Did You Over Indulge During the Holiday Season? Slow and Steady Wins the Race!

Many of us did over indulge a bit over the holidays, I am sure. Now we are going through the “how do I get rid of the extra pounds” syndrome. While I am not a proponent of New Year’s Resolutions (I think any day can be a “new year”), maybe it is a good time to begin making some real lifestyle changes for better health.

A common lifestyle is yo-yo dieting. This is also known as weight cycling and is the practice of going on a strict diet to lose weight, then going off the diet once the goal is accomplished. However, many people who diet like this will see the pounds return, and often will gain more weight than they lost. This will then force them to diet again…lose weight…go off diet…gain weight…and the cycle continues.

Many research studies have shown that this type of dieting is not good for health or overall weight management. When you restrict your diet, your body recognizes this and enters a new metabolic state where your body is trying to protect itself from potential starvation. There are a number of hormones that regulate appetite, both positively and negatively, that change during this time. If your body sees that it is not getting as much food as it is used to, these hormones will kick in. This may be one of the reasons why weight gain reoccurs when the dieting ends. It takes the body some time to readjust to the increased food intake. A recent small study, not conclusive but worth another look, indicated that these metabolic changes may last even longer than previously thought.

Research also suggests that another negative factor related to yo-yo dieting is that it may lead to eating disorders. If one fixates too much on weight and wanting to lose weight, this could lead them to developing anorexia nervosa, bulimia nervosa, and binge eating. This is particularly a problem among young girls, but the problem is growing in males and other age groups.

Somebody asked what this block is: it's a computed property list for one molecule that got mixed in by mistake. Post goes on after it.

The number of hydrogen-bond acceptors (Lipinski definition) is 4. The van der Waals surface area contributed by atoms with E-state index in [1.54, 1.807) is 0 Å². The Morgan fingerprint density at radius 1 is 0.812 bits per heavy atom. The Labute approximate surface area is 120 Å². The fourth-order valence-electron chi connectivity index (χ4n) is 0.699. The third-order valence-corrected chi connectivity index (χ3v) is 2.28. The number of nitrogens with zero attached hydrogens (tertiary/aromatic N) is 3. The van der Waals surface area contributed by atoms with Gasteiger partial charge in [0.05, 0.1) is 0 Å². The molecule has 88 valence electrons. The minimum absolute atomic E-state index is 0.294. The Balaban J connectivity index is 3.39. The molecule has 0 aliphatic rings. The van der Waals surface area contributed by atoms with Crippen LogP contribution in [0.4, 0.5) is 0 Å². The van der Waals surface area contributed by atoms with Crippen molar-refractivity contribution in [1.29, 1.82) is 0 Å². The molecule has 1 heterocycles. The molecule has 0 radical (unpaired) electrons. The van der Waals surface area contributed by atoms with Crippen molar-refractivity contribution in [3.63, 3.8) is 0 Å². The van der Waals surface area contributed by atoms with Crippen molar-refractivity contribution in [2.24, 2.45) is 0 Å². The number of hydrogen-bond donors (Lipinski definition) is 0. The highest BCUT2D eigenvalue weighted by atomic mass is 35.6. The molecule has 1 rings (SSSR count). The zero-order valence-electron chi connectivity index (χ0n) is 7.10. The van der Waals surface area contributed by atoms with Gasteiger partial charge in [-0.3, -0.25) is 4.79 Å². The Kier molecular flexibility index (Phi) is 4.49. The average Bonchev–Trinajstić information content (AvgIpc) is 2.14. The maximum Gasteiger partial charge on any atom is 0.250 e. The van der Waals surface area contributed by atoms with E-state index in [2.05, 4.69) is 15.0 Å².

So is “dieting” the answer? No! Most nutrition and health professionals recommend a lifestyle change for health rather than periodic dieting. Research shows that slow and steady weight loss is more likely to be lasting weight loss.

While weight management is indeed more complicated, on a basic level it depends on calories in vs. calories out. In other words, we need to balance how much food we eat with how much physical activity we get. This is different for each individual and one should seek out valid research based information for their specific needs.

However, in general there are some things that each person can do to begin making these healthy lifestyle changes. Here are some ideas:

  • Use smaller plates. This will help you cut back on your portion sizes.

  • Eat more fruits and vegetables. Fresh is best!

  • Eat more whole grain foods rather than processed. Whole grain contains more fiber and this can help you lose weight.
  • Cut back on added sugar and fat, and try switching to lower fat dairy products. If you sweeten your tea, try using a little less, if you can’t go cold turkey on sugar. Try the same with butter or margarine. Just put a little less on your toast. Making small changes, over time, can lead to bigger changes.
  • If you snack, think about better choices like fruit or low salt/fat popcorn.
  • A big one that we may not always think about is nibbling! A bite of something may not contain many calories, but several bites throughout the day can add up.

Following these suggestions could mean decreasing your daily intake by 200-500 calories fairly easily. This could translate to a few pounds lost in a month, which is a good start. Remember: Slow and steady wins the race!

{{ message }}

{{ 'Comments are closed.' | trans }}